Portraits of dogs at London’s Wallace Collection

23 March 2023
Sotheran’s: a venerable antiquarian bookseller
23 March 2023
Gin: Cambridge Distillery; true-blue innovation
24 March 2023

Canine show

There's a treat in store for art-focused dog lovers

M an’s (and quite possibly woman’s) best friend will be enjoying a place in the limelight courtesy of London’s Wallace Collection this year.

Running from 29 March until mid-October, the museum’s latest exhibition, Portraits of Dogs: From Gainsborough to Hockney, brings together a wide selection of paintings, drawings, sculptures (even taxidermy – shocked emoji) which should fascinate anyone with even a passing interest in the enduring bond between humans and their canine companions.

Dogs became prevalent in artworks from the 17th century onwards especially, you will probably not be surprised to learn, in Britain.

The Wallace show aims to feature images of the animals without their humans allowing the viewer perhaps to muse on the personality of an owner based on the depiction of their furry companion.

The museum’s director, Dr Xavier Bray, himself the proud owner of pugs Bluebell and Winston, says he was spoilt for choice when it came to choosing the exhibits.

'Two of our most popular paintings are seminal dog portraits, Rosa Bonheur’s Brizo, A Shepherd’s Dog and Edwin Landseer’s Doubtful Crumbs,' he says.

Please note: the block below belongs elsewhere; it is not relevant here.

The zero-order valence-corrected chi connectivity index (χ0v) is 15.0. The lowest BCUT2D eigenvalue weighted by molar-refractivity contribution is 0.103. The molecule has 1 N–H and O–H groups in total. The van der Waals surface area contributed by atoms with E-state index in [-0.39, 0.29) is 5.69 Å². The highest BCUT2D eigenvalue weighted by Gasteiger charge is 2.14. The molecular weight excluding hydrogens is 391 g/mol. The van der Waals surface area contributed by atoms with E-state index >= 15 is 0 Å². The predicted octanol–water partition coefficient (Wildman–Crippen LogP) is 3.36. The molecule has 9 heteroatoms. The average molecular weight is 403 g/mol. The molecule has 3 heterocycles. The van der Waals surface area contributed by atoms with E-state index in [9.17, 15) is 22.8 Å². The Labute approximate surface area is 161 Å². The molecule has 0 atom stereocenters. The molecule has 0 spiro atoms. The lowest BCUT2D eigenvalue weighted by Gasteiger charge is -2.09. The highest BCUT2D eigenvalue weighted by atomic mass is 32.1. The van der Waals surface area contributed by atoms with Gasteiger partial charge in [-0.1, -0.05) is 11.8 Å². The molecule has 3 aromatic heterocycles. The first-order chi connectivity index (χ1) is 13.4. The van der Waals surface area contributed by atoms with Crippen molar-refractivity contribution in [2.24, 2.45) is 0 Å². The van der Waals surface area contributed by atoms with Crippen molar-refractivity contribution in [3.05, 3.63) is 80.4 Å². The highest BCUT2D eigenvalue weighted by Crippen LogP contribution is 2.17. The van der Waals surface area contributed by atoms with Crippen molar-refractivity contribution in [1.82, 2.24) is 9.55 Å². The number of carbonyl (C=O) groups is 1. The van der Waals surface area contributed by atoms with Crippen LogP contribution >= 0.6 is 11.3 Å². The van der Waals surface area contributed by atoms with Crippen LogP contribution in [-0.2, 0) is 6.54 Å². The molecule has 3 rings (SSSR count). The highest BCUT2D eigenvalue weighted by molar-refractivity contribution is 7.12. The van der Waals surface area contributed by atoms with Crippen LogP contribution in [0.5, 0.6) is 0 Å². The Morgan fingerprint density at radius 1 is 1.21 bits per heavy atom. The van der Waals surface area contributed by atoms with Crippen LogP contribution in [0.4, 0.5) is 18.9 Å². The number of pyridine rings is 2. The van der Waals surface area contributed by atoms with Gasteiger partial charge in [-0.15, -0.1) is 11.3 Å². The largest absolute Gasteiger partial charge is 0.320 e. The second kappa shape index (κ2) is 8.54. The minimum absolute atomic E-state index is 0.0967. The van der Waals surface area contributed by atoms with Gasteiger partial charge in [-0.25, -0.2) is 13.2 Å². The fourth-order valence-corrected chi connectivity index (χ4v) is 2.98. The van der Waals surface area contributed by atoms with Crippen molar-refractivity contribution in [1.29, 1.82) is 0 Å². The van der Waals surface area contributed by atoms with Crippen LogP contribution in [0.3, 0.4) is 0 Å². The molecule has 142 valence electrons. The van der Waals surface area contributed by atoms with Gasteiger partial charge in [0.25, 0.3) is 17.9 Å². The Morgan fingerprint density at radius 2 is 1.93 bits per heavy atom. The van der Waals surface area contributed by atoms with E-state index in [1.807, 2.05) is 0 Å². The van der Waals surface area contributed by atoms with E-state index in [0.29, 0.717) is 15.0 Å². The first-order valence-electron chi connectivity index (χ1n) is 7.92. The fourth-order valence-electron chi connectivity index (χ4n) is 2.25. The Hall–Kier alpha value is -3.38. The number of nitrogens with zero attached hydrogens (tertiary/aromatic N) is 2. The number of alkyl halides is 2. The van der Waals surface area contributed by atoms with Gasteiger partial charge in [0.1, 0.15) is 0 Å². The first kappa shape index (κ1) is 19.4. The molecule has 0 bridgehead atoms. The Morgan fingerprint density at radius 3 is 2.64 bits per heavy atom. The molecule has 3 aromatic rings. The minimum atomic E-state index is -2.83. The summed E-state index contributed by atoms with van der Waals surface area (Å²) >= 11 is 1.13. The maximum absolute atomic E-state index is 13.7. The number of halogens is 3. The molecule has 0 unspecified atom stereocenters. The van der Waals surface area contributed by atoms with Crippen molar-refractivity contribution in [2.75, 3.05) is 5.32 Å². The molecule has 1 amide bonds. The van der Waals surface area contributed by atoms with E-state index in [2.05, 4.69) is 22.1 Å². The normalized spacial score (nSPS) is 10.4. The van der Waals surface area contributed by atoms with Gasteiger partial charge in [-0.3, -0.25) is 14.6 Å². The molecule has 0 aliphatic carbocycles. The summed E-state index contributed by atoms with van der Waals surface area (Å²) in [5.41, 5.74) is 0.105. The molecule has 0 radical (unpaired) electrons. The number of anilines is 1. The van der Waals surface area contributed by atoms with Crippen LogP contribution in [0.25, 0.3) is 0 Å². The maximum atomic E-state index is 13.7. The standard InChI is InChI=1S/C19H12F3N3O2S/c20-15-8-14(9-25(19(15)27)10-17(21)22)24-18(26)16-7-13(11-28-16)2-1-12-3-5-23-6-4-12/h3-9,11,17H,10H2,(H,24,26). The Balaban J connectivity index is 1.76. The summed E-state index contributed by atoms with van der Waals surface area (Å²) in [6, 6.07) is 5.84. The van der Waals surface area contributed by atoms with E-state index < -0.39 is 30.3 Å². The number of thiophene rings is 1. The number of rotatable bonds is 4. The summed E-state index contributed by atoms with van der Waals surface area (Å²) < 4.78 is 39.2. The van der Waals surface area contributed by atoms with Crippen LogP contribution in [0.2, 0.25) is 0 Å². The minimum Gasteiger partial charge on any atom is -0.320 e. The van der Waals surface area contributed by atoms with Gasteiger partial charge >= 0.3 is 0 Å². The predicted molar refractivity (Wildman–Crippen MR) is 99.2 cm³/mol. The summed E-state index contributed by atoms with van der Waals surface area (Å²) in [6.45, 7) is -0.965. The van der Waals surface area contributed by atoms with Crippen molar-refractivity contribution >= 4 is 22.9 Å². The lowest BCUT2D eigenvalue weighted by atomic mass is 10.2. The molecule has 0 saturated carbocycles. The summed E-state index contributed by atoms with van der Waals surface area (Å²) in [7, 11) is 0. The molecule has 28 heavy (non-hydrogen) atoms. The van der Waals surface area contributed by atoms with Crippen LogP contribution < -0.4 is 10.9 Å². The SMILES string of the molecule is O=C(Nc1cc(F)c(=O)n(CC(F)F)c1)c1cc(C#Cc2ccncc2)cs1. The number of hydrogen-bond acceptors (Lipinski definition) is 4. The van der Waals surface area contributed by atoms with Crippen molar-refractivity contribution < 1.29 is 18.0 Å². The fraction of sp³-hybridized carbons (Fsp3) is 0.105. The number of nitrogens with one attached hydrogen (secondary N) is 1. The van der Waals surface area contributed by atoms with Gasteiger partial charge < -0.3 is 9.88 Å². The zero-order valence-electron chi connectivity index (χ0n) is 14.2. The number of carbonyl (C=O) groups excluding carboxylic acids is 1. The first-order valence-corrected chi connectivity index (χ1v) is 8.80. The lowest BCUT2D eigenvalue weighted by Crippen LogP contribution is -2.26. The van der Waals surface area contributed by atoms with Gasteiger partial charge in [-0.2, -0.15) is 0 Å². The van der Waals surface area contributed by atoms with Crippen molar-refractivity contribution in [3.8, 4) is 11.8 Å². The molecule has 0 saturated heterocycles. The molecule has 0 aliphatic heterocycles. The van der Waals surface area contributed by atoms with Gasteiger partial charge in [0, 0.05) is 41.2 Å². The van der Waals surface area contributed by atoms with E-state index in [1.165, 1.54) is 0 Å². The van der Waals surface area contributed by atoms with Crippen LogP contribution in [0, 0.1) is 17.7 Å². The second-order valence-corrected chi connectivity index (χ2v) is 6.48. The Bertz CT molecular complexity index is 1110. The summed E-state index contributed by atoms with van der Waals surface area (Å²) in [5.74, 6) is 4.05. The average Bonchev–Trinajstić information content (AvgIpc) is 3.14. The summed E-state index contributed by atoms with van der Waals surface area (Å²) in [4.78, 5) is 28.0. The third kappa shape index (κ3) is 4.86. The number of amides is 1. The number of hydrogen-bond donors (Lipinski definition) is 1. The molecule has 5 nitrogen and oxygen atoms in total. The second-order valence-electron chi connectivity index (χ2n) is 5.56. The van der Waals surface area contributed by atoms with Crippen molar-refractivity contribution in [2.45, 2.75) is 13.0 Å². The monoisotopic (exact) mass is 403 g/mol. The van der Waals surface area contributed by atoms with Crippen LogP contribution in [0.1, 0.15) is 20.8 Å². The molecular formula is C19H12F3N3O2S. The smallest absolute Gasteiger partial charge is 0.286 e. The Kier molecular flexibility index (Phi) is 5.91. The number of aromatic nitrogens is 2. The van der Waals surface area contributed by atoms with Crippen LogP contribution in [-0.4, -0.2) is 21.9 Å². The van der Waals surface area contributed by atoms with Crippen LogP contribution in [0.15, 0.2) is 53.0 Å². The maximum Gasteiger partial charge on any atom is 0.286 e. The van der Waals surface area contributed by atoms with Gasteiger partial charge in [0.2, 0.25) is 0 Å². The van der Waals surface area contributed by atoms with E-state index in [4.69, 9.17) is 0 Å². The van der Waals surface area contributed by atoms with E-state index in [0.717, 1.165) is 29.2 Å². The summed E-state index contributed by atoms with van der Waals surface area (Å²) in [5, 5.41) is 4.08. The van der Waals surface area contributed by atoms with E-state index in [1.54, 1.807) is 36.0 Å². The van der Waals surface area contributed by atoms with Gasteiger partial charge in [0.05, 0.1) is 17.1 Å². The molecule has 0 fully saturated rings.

'They represent two very contrasting approaches to the art of dog portraiture. Bonheur’s portrait is a superbly lifelike and intimate portrayal of her French otterhound, Brizo. By contrast, Landseer is more interested in introducing a biblical parable into his portrayal, exemplifying the 19th-century urge to moralise through dog portraiture.'

Another highlight of the exhibition is a Leonardo da Vinci drawing from the 1490s, which focuses intently on a left forepaw, possibly that of a deerhound. As one might expect, the Renaissance maestro captures all the fine anatomical detail with laser-like precision.

Portraits of Dogs: From Gainsborough to Hockney is at the Wallace Collection, London, from 29 March until 15 October.

Comments are closed.